Just a little over a week ago, I graduated from The University of Nottingham with a 2:1 in English and American Studies (Joint Honours). Whilst I'm aware there are probably an abundance of graduation posts currently flying around, I thought it was important to me to post about the day and my experience with University in general.
The ceremony itself was so well organised, impressive and somewhat overwhelming. The hall in which we graduated had been transformed into a Harry Potter-esque environment, and the stage looked really majestic, with two HUGE screens next to it to capture each student's walk across. Naturally, as a highly clumsy and uncoordinated human being, I was terrified about falling or doing something stupid, but luckily my moment went without a hitch. It was lovely to be reunited with my friends on my course, especially my pal Jess who really kept me sane throughout the three years at Notts. It was also a little sad not to be graduating with a few friends who went on a year abroad to America (who will graduate next year) and those on the English side of my course (I graduated with my home school-which was American Studies).
'Dress as if you were going for a job interview' was what we were told in an information package sent before the day. I chose to totally disregard this advice, and go with an outfit that made me feel totally fucking awesome, because that's how I wanted to feel when I walked across that stage after three years of really really hard work!! I firmly believe in the mantra that if you feel confident in what you're wearing, you will come across as more confident on the whole, especially in those extra nerve-wracking moments. The skirt is from Warehouse; somewhere I rarely shop but sometimes spot the odd piece. I just paired this with a little River Island crop and some classic Zara strappies. Makeup wise, I painted my nails with Essie 'Fiji' and went for my fail safe look of a darker eye and nude lip (but let's not even talk about the epic fake tan FAIL- I am definitely not a pro in this area hahaah!).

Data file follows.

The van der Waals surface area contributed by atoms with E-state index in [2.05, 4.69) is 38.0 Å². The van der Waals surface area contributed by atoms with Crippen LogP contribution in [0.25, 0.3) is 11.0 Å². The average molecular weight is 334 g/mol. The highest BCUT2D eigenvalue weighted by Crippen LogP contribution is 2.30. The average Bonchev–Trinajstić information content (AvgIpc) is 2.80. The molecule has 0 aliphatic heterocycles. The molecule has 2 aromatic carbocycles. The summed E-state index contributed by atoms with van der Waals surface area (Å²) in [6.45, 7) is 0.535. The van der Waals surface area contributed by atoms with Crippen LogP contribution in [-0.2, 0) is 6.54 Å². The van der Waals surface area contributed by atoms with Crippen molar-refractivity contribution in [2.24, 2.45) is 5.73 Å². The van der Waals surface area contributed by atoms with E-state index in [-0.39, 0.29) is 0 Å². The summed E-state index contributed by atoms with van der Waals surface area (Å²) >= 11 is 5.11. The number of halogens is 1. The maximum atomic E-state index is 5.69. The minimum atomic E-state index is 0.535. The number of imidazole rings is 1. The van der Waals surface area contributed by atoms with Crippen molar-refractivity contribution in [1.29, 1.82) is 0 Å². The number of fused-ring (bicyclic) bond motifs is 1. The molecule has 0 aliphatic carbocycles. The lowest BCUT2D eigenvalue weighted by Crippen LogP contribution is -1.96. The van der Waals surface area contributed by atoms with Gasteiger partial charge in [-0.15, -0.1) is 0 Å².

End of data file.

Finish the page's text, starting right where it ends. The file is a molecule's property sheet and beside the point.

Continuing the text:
If I am being completely honest, (and that is what I aim to be on here!) University was a massively bittersweet experience for me. I think we as young people are propelled into this mindset that Uni is the only path for us and that whilst we are there everyone around us is having the time of their lives, which in my opinion just isn't always true. Don't get me wrong, I am so glad I went to University, and loved my life at Nottingham (if any of you are considering studying here, DO IT!!!). I met some amazing people, did some really cool things, and came out of it with a degree I am so proud of. But along with all the good came some not so decent people (cliques of girls in first year can be shitty), a very tough work regime, and some other struggles which I guess many 20-somethings go through. It can also sometimes be a bit difficult being so far away from home, although I eventually learnt to enjoy my independence and thrive in the freedom living outside of a family home can bring.Some of my happiest moments came with the girls I met & lived with in second year, and through the work I did in third year with the University magazine, Impact. I will forever miss the partying, girly chats, and even the exam-cram all-nighters which I shared with my beautiful flat 6 girls last year (you know who you are!). Special mentions also to Jess and Hannah, my two best course friends, who are just the biggest babes ever. When all is said & done, I will desperately miss life at Nottingham and the amazing people I met along the way.
I guess what this post is trying to explain on the whole though, especially to people who are about to go to University, or are already there and finding it a bit tough, is this: University is a wonderful experience, but it can be full of downs as well as ups, so take it as it comes and know that if you are not "having the time of your life" 24/7, or going out partying every single night, you are most definitely not alone.
LASTLY, as a literature graduate, I wanted to search for a piece of writing which talks about University life from a writer I really respect. If you are a recent graduate I urge you to read Marina's Keegan's short essay 'The Opposite of Loneliness'; it's one of the most beautiful (and tragic- Keegan was killed just days after her own graduation) things I've ever read and just makes so much sense.
P.S. If you've got this far after my massive ramble, THANK YOU & WELL DONE